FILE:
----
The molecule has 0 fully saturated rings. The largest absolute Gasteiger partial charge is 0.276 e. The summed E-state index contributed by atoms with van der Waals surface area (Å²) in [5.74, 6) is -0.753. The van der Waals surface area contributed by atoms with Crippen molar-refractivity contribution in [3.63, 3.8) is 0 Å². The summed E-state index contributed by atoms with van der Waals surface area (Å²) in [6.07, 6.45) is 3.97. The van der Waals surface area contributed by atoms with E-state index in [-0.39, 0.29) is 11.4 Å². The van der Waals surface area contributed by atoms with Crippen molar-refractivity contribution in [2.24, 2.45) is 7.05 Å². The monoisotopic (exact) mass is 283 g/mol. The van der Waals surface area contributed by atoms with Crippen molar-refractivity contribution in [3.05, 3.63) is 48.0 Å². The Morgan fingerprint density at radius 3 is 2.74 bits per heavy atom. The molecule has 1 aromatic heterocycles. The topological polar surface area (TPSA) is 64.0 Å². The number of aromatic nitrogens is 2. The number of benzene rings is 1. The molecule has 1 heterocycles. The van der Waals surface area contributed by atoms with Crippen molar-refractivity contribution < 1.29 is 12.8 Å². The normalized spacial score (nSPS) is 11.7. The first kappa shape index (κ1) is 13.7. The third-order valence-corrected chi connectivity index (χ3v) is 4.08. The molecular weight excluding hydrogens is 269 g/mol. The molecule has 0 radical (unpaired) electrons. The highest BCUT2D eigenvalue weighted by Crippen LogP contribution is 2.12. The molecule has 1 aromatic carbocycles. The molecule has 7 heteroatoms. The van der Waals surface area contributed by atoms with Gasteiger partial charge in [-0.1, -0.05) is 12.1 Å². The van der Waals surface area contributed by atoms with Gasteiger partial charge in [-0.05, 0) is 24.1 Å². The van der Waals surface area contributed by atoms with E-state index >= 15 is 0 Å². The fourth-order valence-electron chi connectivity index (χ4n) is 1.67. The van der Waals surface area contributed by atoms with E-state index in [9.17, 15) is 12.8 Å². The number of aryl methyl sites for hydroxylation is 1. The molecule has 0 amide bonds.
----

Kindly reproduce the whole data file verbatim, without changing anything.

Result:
The molecule has 0 fully saturated rings. The largest absolute Gasteiger partial charge is 0.276 e. The summed E-state index contributed by atoms with van der Waals surface area (Å²) in [5.74, 6) is -0.753. The van der Waals surface area contributed by atoms with Crippen molar-refractivity contribution in [3.63, 3.8) is 0 Å². The summed E-state index contributed by atoms with van der Waals surface area (Å²) in [6.07, 6.45) is 3.97. The van der Waals surface area contributed by atoms with E-state index in [-0.39, 0.29) is 11.4 Å². The van der Waals surface area contributed by atoms with Crippen molar-refractivity contribution in [2.24, 2.45) is 7.05 Å². The monoisotopic (exact) mass is 283 g/mol. The van der Waals surface area contributed by atoms with Crippen molar-refractivity contribution in [3.05, 3.63) is 48.0 Å². The Morgan fingerprint density at radius 3 is 2.74 bits per heavy atom. The molecule has 1 aromatic heterocycles. The topological polar surface area (TPSA) is 64.0 Å². The number of aromatic nitrogens is 2. The number of benzene rings is 1. The molecule has 1 heterocycles. The van der Waals surface area contributed by atoms with Crippen molar-refractivity contribution < 1.29 is 12.8 Å². The normalized spacial score (nSPS) is 11.7. The first kappa shape index (κ1) is 13.7. The third-order valence-corrected chi connectivity index (χ3v) is 4.08. The molecular weight excluding hydrogens is 269 g/mol. The molecule has 0 radical (unpaired) electrons. The highest BCUT2D eigenvalue weighted by Crippen LogP contribution is 2.12. The molecule has 1 aromatic carbocycles. The molecule has 7 heteroatoms. The van der Waals surface area contributed by atoms with Gasteiger partial charge in [-0.1, -0.05) is 12.1 Å². The van der Waals surface area contributed by atoms with Gasteiger partial charge in [-0.05, 0) is 24.1 Å². The van der Waals surface area contributed by atoms with E-state index >= 15 is 0 Å². The fourth-order valence-electron chi connectivity index (χ4n) is 1.67. The van der Waals surface area contributed by atoms with E-state index in [9.17, 15) is 12.8 Å². The number of aryl methyl sites for hydroxylation is 1. The molecule has 0 amide bonds.